Echter’s Grass Seed Blends

Trees & Shrubs

Prune off old lilac flowers just below the flower right after they bloom. Trim out a couple of the thickest branches all the way to the base to help keep the lilac full and well shaped. Prune other early-flowering shrubs after their blooming time as well.

Watch for wasps or yellowjackets in and around your trees (especially aspens). This may be a sign that there are aphids on the leaves. By ridding your trees of the aphids, the yellowjackets will go away. 

Did you have worms in your apples last year? Help prevent these nuisances by spraying your apple trees with Bonide Fruit Tree Spray. Spray your fruit trees as soon as the flowers fade to control insects early. Another preventive measure is to rake up weekly all the apples which fall to the ground. 

Pines put out a thick shoot, (called a candle) from the end of the branch each spring. To control the height of mugo pines and have denser plants, use your fingers to break (do not cut) the candles in half before they turn green and the needles begin to separate. Do not remove the whole candle.

Spray plants with Bonide All Seasons Spray Oil to control oyster shell scale and other insects. This is a safe and effective insect control. If you had problems with mildew on your lilacs, a good spray of a preventive fungicide will help eliminate this problem. Read the label for the frequency of each spray.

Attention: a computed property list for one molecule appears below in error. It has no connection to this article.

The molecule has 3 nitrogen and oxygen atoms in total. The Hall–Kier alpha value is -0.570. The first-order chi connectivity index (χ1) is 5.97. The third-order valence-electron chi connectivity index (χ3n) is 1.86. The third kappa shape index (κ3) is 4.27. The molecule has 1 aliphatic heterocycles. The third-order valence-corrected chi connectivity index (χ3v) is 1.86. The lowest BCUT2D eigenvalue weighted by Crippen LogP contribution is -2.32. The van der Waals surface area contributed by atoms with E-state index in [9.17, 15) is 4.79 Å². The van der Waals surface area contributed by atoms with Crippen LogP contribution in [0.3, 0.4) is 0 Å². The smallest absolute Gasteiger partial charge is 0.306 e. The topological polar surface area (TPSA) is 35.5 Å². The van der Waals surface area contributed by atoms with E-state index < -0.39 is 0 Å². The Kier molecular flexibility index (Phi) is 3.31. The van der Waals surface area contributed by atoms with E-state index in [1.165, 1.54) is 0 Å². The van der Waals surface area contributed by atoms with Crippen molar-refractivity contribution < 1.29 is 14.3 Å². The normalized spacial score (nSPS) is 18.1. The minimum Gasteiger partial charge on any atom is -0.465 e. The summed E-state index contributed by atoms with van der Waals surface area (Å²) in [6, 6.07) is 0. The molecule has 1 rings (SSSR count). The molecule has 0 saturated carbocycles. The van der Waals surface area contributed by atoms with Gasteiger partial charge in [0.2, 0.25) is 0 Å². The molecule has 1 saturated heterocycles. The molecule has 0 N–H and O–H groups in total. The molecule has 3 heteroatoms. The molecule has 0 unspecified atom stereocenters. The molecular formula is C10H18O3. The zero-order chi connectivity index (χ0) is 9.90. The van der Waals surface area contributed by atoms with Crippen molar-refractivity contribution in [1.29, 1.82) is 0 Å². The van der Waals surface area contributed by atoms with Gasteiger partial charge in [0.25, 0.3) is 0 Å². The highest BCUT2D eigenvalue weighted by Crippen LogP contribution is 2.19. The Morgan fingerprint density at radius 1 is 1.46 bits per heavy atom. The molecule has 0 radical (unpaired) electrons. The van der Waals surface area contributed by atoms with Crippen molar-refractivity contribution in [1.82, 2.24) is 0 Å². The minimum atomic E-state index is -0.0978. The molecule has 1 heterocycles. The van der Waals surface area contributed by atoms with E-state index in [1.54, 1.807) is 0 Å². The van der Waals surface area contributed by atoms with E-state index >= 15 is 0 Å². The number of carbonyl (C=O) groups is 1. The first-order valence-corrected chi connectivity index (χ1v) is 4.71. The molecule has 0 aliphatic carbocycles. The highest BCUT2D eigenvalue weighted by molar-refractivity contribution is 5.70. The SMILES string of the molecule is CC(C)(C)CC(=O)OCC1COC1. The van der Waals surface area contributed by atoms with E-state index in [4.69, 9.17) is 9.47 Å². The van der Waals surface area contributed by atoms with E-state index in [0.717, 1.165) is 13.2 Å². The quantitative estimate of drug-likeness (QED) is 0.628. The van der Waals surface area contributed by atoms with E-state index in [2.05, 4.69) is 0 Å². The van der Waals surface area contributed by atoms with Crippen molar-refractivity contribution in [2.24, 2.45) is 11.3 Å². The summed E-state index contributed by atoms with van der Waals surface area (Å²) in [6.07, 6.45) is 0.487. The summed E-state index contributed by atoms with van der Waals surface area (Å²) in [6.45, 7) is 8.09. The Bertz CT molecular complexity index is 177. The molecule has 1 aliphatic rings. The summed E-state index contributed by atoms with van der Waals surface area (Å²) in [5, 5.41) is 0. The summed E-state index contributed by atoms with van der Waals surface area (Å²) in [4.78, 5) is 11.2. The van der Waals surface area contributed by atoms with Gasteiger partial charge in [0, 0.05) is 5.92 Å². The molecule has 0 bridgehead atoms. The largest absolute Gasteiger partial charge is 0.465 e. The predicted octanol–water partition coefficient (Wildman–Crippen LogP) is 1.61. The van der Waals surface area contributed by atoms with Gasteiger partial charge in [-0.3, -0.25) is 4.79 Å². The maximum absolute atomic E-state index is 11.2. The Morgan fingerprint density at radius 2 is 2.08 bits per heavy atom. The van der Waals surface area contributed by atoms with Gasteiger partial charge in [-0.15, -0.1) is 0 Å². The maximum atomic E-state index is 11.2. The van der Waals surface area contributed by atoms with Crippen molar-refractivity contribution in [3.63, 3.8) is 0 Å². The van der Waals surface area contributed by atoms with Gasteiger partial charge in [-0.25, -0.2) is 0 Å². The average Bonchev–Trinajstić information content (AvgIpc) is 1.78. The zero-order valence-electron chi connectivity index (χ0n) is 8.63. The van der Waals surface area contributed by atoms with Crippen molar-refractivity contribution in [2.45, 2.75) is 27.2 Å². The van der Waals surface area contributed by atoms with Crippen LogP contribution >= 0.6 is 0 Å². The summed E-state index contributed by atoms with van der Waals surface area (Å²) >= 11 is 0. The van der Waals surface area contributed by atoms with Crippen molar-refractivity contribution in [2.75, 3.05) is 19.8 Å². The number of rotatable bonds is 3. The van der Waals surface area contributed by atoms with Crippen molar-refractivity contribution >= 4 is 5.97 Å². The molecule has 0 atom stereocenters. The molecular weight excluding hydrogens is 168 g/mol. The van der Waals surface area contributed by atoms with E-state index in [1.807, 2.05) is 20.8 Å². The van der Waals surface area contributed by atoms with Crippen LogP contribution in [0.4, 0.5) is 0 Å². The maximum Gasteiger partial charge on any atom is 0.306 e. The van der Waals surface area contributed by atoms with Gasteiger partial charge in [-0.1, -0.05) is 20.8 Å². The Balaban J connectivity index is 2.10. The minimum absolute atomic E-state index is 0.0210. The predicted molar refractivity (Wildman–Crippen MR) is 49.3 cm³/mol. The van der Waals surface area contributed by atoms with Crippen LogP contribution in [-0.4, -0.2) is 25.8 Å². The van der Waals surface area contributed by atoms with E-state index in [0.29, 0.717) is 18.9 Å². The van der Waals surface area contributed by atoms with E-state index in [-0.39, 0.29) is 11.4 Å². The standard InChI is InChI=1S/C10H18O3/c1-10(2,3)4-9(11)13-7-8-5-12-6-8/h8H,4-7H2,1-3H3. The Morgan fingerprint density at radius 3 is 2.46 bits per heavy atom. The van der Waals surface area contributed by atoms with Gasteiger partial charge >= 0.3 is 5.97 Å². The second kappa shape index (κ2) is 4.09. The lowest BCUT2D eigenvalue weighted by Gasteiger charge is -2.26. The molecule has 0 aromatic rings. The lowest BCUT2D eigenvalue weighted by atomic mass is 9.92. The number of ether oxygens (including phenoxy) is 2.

Fertilize your trees and shrubs early in May. There are several ways to fertilize:
1) Use a Ross Root Feeder with the appropriate fertilizer pellet to get the solution right down
to the roots.
2) Use a topical granular around the plants and water in. 
3) Use slow-release fertilizer and work it into the soil around each plant. This feeds them for
several months. 

Water Gardening

Divide water lilies and other hardy pond plants this month. Place Aquatic Plant Tabs into the soil of your pots of water plants to fertilize them.

Water hyacinths and water lettuce are nature’s floating filters. They help oxygenate the water and keep algae growth down. Algae can also be controlled by a floating barley straw bale in the pond.